Equality, Diversity and Inclusion Training with Prisca Bradley – Employment Lawyer
October 7 @ 9:30 am - 12:00 pm
Is your EDI training up to date?
A recent tribunal case highlighted that “stale” EDI training (more than 12 months old) could not be relied on by the employer to give them a statutory defence to discrimination claims.
Under equality law, anything done by an employee in the course of their employment is treated as having also been done by the employer, regardless of whether the employee’s acts were done with the employer’s knowledge or approval. Therefore, employers can be “vicariously liable” for discrimination, harassment or victimisation committed by their employees.
However, there is a defence to such claims if the employer can show that it took “all reasonable steps” to prevent the employee from doing the discriminatory act or from doing anything of that description.
So – what are “all reasonable steps” and when should they be taken?
Reasonable steps will usually include:
- Having and implementing an equal opportunities policy and an anti-harassment and bullying policy, and reviewing those policies as appropriate.
- Making all employees aware of the policies and their implications.
- Training managers and supervisors in equal opportunities and harassment issues.
- Taking steps to deal effectively with complaints, including taking appropriate disciplinary action.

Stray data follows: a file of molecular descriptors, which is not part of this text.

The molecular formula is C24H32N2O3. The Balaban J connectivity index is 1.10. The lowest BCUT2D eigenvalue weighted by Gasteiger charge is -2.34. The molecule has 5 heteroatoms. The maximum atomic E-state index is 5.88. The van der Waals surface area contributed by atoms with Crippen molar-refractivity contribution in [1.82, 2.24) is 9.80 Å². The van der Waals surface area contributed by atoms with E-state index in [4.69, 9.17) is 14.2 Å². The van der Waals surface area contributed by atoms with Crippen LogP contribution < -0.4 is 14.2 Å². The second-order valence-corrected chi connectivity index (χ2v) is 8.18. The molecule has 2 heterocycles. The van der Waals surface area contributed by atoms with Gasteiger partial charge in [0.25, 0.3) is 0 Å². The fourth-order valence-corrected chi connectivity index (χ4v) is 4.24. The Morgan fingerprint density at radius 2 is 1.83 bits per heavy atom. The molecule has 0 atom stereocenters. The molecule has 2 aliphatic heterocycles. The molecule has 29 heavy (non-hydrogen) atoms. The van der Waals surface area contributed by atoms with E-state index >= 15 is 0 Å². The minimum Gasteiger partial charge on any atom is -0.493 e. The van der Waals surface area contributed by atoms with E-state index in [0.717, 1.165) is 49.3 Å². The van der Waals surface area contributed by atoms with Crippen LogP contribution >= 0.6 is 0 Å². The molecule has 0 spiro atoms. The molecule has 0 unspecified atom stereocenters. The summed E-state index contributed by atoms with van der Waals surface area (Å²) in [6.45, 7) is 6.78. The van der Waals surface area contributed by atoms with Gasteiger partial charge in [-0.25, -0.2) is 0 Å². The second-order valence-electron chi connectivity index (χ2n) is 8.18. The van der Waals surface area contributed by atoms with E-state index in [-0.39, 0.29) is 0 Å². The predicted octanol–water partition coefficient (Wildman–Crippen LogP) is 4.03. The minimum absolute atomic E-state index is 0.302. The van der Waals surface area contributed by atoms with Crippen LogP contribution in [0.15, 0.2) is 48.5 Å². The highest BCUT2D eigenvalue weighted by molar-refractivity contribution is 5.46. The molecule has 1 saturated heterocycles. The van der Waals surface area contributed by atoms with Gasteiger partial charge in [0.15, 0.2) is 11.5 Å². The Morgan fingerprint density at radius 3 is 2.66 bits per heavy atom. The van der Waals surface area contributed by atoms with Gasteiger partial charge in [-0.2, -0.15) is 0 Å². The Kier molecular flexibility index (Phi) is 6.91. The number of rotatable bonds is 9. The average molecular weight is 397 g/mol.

This training session will help you evidence three out of the four reasonable steps and there will be an opportunity to sign up for a review of your related policies following the session.
Apart from the statutory defence to discrimination claims, the training will also contribute to
- reducing the level and nature of complaints from clients or between staff members about discrimination or poor culture;
- providing better EDI credentials when tendering for contracts as this is an increasing requirement from our clients;
- furthering your commitment to Environmental, Social and Governance Issues, which are currently one of the biggest priorities for all organisations. These are a regulatory obligation for larger companies, but SMEs will eventually be brought into scope and may want to adhere to the standards early;
- increasing productivity and staff morale;
- retaining and attracting the best talent;
- reducing turnover and staff absences;
- limiting the financial and reputational costs associated with having to deal with complaints of discrimination.
This is a paid event and ticket prices are £149 if booked before 31st August. £199 if booked from 1st September onwards. Book your ticket via Eventbrite here.